Why Every Student Can Benefit from a Coaching Lesson

Bob & Julia PowersContrary to popular belief, coaching lessons from guest teachers are not just for the pros. Anyone- from novice dancers to the most advanced- can benefit from one of these lessons. Whether you want to improve your technique and style, musicality, lead and follow skills, grace and poise or your confidence on the dance floor, our coaches can make that happen.

And here’s why:

We bring the most outstanding and qualified dancers in the business to our schools to give our students powerhouse lessons. Many of our coaches have traveled the globe as champions and teachers, and now are bringing all their talents and dance wisdom to you.

For beginners, time with a coach can be spent kick-starting your dancing so you get off on the right foot. If you’re more advanced, a coaching lesson can polish your style and technique to make sure that you can reach your full potential. And couples preparing for a wedding can make sure that their first dance is one to remember. Need an extra boost before Showcase or the New York Dance-o-Rama this month? A coaching lesson is the perfect way to get “in the zone” and prep you for the event by tightening your technique and style so you really sparkle on the dance floor.

Your instructor will also attend the session with you to take it all in so that they can break down all the information the coach gives into bite sized pieces over the next few lessons. You and your teacher will work on the nitty- gritty details of the coach’s suggestions to help you get the most out of your coaching lesson.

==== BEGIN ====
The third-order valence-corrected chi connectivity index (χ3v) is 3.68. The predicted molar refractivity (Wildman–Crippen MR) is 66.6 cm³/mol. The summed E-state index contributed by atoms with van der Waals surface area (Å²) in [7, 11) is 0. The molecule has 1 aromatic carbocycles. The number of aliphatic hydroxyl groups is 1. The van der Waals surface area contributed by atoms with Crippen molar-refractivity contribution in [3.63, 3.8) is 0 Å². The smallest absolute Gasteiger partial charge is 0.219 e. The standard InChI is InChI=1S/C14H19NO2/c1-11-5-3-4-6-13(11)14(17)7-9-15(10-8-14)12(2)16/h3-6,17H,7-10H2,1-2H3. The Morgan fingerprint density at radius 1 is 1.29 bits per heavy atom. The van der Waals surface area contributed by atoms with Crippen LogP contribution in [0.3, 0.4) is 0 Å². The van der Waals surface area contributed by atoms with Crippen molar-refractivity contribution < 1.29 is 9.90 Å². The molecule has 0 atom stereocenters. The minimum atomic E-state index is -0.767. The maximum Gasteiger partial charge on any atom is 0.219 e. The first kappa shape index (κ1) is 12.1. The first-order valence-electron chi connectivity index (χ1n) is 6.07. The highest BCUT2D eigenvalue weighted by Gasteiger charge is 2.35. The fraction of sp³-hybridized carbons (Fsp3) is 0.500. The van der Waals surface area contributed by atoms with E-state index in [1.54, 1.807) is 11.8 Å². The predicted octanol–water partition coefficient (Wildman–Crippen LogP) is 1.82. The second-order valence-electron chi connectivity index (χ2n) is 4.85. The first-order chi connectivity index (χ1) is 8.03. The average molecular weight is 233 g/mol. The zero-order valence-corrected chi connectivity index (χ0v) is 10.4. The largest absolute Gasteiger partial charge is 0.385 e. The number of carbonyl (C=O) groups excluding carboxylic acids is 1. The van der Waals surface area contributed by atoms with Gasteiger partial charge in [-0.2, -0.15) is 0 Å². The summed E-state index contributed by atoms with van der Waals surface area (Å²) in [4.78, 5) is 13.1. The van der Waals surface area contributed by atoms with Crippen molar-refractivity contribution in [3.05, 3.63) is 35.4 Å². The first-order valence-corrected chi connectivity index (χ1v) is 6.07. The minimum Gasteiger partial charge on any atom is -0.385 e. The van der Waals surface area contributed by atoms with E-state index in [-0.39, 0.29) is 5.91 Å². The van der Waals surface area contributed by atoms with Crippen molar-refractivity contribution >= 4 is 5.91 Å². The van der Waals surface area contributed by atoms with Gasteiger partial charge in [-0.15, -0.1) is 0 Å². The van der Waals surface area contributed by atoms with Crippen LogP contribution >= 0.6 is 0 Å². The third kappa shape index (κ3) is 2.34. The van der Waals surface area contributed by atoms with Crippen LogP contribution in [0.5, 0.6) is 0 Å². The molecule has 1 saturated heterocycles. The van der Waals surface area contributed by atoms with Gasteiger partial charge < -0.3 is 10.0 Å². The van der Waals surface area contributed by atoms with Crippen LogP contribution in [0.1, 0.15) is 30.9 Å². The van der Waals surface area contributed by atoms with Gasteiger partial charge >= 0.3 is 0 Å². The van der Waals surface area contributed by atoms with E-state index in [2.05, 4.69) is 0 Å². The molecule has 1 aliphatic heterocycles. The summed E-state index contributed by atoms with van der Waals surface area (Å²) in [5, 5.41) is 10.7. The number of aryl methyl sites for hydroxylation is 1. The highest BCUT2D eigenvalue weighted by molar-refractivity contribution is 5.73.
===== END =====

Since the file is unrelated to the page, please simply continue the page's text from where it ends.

Missed this coaching lesson? Book early to make sure you get the spot you want

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Dancing in a Puerto Rican Kitchen!

puerto rican dancing

Dancing in a Puerto Rican Kitchen

Trivia question:

Name the Dominican dance that is very popular, fun to do, easy to learn, sexy, and could be danced almost anywhere, regardless of how crowded it is.

Answer:

Merengue! (Were you thinking of Bachata?)

Well, long before the Bachata, Salsa, Mambo, Cha-Cha, and other popular line dances; there was the Merengue. This dance goes back to the early to mid-1800s and is one of the most primitive of Latin dances!

Even dogs dance Merengue!!

For many, this has been one of the best get acquainted dances when dancing with someone new.  You learn about how to respond to following the music, Hip action,  and helps you to know how to dance with them in other dances.

Merengue teaches you how to have great timing, leading and following turns, connection and of course Cuban motion. If this dance isn’t on your dance program ask your teacher about it and try it out, you might get hooked. From there, it’s up to you. Take it to the club or to your kitchen.

 

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All you need to know about Ballroom Dance!

Ballroom Dancing

With shows like Dancing With The Stars and Strictly Come Dancing hitting our screens year after year, not to mention films like Strictly Ballroom, it seems we are all expected to understand the intricacies of ballroom dancing. At Arthur Murray, we don’t want to bamboozle you, so we’re going back to basics to get our head around the phenomenon that is ballroom.

A little bit of history

The word ‘ballroom’ is derived from the Latin ‘ballare’ meaning to dance, and the term was given to the large halls of 17th century Europe, which were specifically designed for private social dances. Distancing itself from country or folk dancing, ballroom was an elite gathering, often held before battle to send the troops off in high spirits. By the 19th century, ballroom dances were invitation-only events, highly sought-after on the social calendar, and many novels of the time detail the customs and practices of a dance, such as titles by Jane Austen, Gustave Flaubert and Leo Tolstoy.